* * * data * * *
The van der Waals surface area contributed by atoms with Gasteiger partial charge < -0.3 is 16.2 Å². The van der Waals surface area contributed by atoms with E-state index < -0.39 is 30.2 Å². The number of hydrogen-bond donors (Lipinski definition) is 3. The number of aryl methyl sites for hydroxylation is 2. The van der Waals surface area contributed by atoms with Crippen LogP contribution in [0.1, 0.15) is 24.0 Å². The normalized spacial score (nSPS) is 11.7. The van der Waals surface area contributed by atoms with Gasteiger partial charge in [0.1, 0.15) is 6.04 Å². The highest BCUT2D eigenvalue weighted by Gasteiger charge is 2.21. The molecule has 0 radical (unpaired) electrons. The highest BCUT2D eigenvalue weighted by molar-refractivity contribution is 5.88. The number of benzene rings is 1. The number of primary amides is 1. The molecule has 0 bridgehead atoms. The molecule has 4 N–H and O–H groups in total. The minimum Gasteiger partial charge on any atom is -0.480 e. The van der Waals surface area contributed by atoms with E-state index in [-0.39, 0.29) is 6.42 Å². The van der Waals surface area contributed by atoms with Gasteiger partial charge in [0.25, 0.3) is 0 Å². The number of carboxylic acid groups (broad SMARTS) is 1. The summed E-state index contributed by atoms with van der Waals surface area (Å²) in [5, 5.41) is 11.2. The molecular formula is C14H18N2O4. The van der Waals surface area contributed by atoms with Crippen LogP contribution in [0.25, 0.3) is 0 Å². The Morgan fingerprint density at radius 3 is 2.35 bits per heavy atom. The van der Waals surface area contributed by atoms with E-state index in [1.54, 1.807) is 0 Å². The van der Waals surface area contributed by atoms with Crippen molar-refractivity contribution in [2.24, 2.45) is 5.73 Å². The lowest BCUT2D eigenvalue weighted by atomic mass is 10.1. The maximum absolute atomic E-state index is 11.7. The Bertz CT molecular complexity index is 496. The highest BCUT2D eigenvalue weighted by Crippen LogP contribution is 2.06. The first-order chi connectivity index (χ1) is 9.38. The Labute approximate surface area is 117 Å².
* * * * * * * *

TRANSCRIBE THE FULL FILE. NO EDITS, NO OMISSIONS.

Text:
The van der Waals surface area contributed by atoms with Gasteiger partial charge < -0.3 is 16.2 Å². The van der Waals surface area contributed by atoms with E-state index < -0.39 is 30.2 Å². The number of hydrogen-bond donors (Lipinski definition) is 3. The number of aryl methyl sites for hydroxylation is 2. The van der Waals surface area contributed by atoms with Crippen LogP contribution in [0.1, 0.15) is 24.0 Å². The normalized spacial score (nSPS) is 11.7. The van der Waals surface area contributed by atoms with Gasteiger partial charge in [0.1, 0.15) is 6.04 Å². The highest BCUT2D eigenvalue weighted by Gasteiger charge is 2.21. The molecule has 0 radical (unpaired) electrons. The highest BCUT2D eigenvalue weighted by molar-refractivity contribution is 5.88. The number of benzene rings is 1. The number of primary amides is 1. The molecule has 0 bridgehead atoms. The molecule has 4 N–H and O–H groups in total. The minimum Gasteiger partial charge on any atom is -0.480 e. The van der Waals surface area contributed by atoms with E-state index in [-0.39, 0.29) is 6.42 Å². The van der Waals surface area contributed by atoms with Gasteiger partial charge in [0.25, 0.3) is 0 Å². The number of carboxylic acid groups (broad SMARTS) is 1. The summed E-state index contributed by atoms with van der Waals surface area (Å²) in [5, 5.41) is 11.2. The molecular formula is C14H18N2O4. The van der Waals surface area contributed by atoms with Crippen LogP contribution in [0.25, 0.3) is 0 Å². The Morgan fingerprint density at radius 3 is 2.35 bits per heavy atom. The van der Waals surface area contributed by atoms with E-state index in [1.54, 1.807) is 0 Å². The van der Waals surface area contributed by atoms with Crippen molar-refractivity contribution in [2.24, 2.45) is 5.73 Å². The lowest BCUT2D eigenvalue weighted by atomic mass is 10.1. The maximum absolute atomic E-state index is 11.7. The Bertz CT molecular complexity index is 496. The highest BCUT2D eigenvalue weighted by Crippen LogP contribution is 2.06. The first-order chi connectivity index (χ1) is 9.38. The Labute approximate surface area is 117 Å².